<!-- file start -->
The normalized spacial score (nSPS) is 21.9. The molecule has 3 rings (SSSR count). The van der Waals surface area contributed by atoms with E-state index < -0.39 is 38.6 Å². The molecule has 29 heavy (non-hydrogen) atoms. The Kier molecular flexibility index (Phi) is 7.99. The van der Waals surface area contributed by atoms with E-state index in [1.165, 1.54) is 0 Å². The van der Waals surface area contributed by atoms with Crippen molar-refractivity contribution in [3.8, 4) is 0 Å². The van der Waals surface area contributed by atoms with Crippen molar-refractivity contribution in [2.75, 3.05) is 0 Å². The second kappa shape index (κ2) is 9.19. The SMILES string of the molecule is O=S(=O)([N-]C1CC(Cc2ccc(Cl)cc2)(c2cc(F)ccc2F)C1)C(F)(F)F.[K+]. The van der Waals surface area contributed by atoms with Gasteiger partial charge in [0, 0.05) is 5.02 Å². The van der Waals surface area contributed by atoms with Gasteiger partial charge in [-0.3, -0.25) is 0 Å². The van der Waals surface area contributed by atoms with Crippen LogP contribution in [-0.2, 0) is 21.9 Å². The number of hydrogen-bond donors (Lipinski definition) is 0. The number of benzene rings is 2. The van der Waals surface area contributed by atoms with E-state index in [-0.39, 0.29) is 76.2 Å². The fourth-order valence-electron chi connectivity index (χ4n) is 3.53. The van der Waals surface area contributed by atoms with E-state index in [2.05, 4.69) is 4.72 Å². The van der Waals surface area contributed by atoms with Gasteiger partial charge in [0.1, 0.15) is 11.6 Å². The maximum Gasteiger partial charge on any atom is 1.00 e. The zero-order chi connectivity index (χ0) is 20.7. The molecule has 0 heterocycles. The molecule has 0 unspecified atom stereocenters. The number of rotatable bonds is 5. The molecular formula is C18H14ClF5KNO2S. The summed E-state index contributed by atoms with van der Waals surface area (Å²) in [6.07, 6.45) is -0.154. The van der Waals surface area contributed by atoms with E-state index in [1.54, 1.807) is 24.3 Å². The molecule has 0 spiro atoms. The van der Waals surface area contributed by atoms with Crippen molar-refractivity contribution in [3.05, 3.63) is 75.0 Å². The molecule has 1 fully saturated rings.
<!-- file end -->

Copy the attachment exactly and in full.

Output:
The normalized spacial score (nSPS) is 21.9. The molecule has 3 rings (SSSR count). The van der Waals surface area contributed by atoms with E-state index < -0.39 is 38.6 Å². The molecule has 29 heavy (non-hydrogen) atoms. The Kier molecular flexibility index (Phi) is 7.99. The van der Waals surface area contributed by atoms with E-state index in [1.165, 1.54) is 0 Å². The van der Waals surface area contributed by atoms with Crippen molar-refractivity contribution in [3.8, 4) is 0 Å². The van der Waals surface area contributed by atoms with Crippen molar-refractivity contribution in [2.75, 3.05) is 0 Å². The second kappa shape index (κ2) is 9.19. The SMILES string of the molecule is O=S(=O)([N-]C1CC(Cc2ccc(Cl)cc2)(c2cc(F)ccc2F)C1)C(F)(F)F.[K+]. The van der Waals surface area contributed by atoms with Gasteiger partial charge in [0, 0.05) is 5.02 Å². The van der Waals surface area contributed by atoms with Gasteiger partial charge in [-0.3, -0.25) is 0 Å². The van der Waals surface area contributed by atoms with Crippen LogP contribution in [-0.2, 0) is 21.9 Å². The number of hydrogen-bond donors (Lipinski definition) is 0. The number of benzene rings is 2. The van der Waals surface area contributed by atoms with E-state index in [-0.39, 0.29) is 76.2 Å². The fourth-order valence-electron chi connectivity index (χ4n) is 3.53. The van der Waals surface area contributed by atoms with E-state index in [2.05, 4.69) is 4.72 Å². The van der Waals surface area contributed by atoms with Gasteiger partial charge in [0.1, 0.15) is 11.6 Å². The maximum Gasteiger partial charge on any atom is 1.00 e. The zero-order chi connectivity index (χ0) is 20.7. The molecule has 0 heterocycles. The molecule has 0 unspecified atom stereocenters. The number of rotatable bonds is 5. The molecular formula is C18H14ClF5KNO2S. The summed E-state index contributed by atoms with van der Waals surface area (Å²) in [6.07, 6.45) is -0.154. The van der Waals surface area contributed by atoms with E-state index in [1.54, 1.807) is 24.3 Å². The molecule has 0 spiro atoms. The van der Waals surface area contributed by atoms with Crippen molar-refractivity contribution in [3.05, 3.63) is 75.0 Å². The molecule has 1 fully saturated rings.